The university’s athletics department featured a lighting control retrofit, which helped the football team’s operations and assisted in meeting California’s stringent energy codes.
Implement a lighting controls retrofit that would serve UCLA Athletics, as well as help meet California’s tough energy codes.
Given Title 24’s stringent requirements, the most efficient light is one that is off. In fact, the quest to retrofit began when someone said, “Hey, turn the lights off.”
An ability to control the football program’s film rooms, as the existing lighting was too bright, and dimming control in the auditorium.
According to the Lighting Controls Assn., lighting can consume up to 40% of a building’s energy. With the company’s wireless control system, notes Nolan Bello, business unit manager, Audacy, the right amount of light can be delivered at the right place at the right time. “For the ucla Athletics lighting program, we were able to deliver advanced lighting controls into their auditorium, and turned their film study rooms into computer classrooms,” said Bello.
In fact, now everything is set up to automatically program lights to turn off when a room isn’t being used. By default, the film study rooms only go to 50% on; in the auditorium, or other places where a speaking engagement may be occurring, dimming—even just a portion of the room—can be done via a physical or virtual switch. According to Bello, the system allows for scenes to be set; vacancy or occupancy to be tracked—even remotely, via Audacy’s mobile app or the audacycontrols.com web interface. Bello adds the system has the scalability to control a single fixture in a room all the way up to an entire campus.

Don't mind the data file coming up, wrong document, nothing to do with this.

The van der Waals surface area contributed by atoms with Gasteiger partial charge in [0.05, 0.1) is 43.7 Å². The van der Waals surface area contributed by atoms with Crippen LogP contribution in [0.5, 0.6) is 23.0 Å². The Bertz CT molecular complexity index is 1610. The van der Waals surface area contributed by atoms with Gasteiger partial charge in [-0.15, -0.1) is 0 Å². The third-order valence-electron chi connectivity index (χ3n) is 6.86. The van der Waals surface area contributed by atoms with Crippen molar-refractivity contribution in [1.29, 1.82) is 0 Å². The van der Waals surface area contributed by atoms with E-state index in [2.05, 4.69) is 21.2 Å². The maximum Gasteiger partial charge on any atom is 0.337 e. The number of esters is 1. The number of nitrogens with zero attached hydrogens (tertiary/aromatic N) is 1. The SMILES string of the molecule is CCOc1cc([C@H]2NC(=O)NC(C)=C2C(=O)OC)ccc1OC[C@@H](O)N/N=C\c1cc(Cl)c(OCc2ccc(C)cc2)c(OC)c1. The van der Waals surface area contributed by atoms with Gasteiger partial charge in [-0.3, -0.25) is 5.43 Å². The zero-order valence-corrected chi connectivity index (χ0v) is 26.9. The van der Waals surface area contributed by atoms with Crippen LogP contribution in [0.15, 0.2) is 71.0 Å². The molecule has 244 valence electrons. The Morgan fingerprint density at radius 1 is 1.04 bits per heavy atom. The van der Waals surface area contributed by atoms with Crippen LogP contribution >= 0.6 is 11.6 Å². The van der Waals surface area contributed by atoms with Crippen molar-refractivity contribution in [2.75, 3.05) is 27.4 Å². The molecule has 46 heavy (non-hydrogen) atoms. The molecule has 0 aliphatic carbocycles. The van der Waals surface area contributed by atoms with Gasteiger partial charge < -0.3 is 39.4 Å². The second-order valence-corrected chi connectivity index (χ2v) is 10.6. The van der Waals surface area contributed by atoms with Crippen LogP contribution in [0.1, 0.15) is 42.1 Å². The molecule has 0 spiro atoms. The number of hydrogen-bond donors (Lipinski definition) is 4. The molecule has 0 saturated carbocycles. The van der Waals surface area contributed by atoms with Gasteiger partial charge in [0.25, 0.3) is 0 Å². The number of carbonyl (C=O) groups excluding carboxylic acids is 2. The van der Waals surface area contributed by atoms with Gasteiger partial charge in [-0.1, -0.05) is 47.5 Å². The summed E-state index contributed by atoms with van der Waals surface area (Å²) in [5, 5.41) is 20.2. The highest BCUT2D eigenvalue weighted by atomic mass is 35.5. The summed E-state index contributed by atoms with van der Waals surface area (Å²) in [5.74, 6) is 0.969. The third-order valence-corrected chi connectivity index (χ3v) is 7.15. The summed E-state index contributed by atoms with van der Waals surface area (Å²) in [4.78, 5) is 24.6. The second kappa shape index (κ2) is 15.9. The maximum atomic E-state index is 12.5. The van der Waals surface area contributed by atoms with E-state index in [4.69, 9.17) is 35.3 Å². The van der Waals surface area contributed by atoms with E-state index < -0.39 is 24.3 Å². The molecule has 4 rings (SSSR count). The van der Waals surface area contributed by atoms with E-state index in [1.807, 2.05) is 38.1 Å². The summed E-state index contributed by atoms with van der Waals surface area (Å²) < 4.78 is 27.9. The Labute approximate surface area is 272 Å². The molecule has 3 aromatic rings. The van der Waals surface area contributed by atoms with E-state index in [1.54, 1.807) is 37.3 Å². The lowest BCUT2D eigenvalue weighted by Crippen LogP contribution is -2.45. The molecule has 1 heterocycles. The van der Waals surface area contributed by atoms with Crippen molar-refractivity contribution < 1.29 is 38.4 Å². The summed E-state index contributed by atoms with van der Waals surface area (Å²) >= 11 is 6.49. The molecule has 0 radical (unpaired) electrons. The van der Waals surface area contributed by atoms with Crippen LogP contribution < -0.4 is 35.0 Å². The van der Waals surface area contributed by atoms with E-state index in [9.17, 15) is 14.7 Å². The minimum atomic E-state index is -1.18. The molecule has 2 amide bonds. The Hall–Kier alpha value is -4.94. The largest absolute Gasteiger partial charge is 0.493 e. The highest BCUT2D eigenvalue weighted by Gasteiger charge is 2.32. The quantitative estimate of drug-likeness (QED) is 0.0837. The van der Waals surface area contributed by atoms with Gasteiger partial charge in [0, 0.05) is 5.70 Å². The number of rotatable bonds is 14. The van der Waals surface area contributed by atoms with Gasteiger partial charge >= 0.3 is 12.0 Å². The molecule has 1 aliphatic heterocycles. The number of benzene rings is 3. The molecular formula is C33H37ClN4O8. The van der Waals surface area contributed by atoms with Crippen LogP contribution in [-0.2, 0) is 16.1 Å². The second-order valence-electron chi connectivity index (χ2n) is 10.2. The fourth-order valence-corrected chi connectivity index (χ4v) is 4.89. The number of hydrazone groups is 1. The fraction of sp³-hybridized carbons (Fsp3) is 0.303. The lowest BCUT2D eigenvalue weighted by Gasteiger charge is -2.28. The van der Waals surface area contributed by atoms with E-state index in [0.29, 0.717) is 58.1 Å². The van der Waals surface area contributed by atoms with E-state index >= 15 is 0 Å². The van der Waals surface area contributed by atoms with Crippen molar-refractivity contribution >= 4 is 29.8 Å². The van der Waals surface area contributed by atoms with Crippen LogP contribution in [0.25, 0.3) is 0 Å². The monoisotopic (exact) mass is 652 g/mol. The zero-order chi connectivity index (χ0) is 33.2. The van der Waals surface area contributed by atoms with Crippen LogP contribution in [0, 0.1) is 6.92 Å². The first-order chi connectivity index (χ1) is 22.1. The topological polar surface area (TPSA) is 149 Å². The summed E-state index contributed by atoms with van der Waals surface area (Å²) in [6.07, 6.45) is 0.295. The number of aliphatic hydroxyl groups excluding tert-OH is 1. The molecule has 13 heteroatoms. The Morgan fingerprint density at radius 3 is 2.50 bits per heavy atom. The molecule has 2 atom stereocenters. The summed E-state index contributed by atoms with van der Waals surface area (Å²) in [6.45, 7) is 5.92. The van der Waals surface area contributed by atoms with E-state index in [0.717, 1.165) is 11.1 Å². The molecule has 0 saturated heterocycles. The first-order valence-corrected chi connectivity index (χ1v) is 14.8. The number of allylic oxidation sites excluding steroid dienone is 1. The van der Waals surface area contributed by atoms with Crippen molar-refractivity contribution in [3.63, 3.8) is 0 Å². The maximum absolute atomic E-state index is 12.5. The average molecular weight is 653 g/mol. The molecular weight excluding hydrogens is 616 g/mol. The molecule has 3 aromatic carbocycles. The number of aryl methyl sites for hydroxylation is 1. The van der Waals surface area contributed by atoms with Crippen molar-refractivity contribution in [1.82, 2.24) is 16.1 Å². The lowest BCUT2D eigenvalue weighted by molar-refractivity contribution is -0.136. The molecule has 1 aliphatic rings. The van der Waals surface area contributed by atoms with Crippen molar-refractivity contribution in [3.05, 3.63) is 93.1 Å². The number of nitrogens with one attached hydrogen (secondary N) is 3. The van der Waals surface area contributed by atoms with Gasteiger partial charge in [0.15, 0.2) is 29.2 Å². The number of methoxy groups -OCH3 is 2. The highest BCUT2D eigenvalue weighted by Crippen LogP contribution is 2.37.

Beyond its operational simplicity, the system is also simple to install and configure. In fact, UCLA Athletics staff noted it takes less than 20 minutes to retrofit fixtures. Bello added IDEAL’s push-in wire termination technology was used, which allows any fixture to be turned into a smart fixture to be controlled anywhere an Internet connection is available.
One thing the university loves is scene setting. For example, in a scenario where someone does not want overhead lights on above their head—such as for a presentation—but wants all of the other lights in the room on, the Audacy Scene Switch can trigger that scenario as a scene with the press of a button. With another press of a button, the lights can go back to the default scenario.
Bello is confident about the potential of the system. “Changing building codes in states like California and New York are mandating large-scale energy management systems.”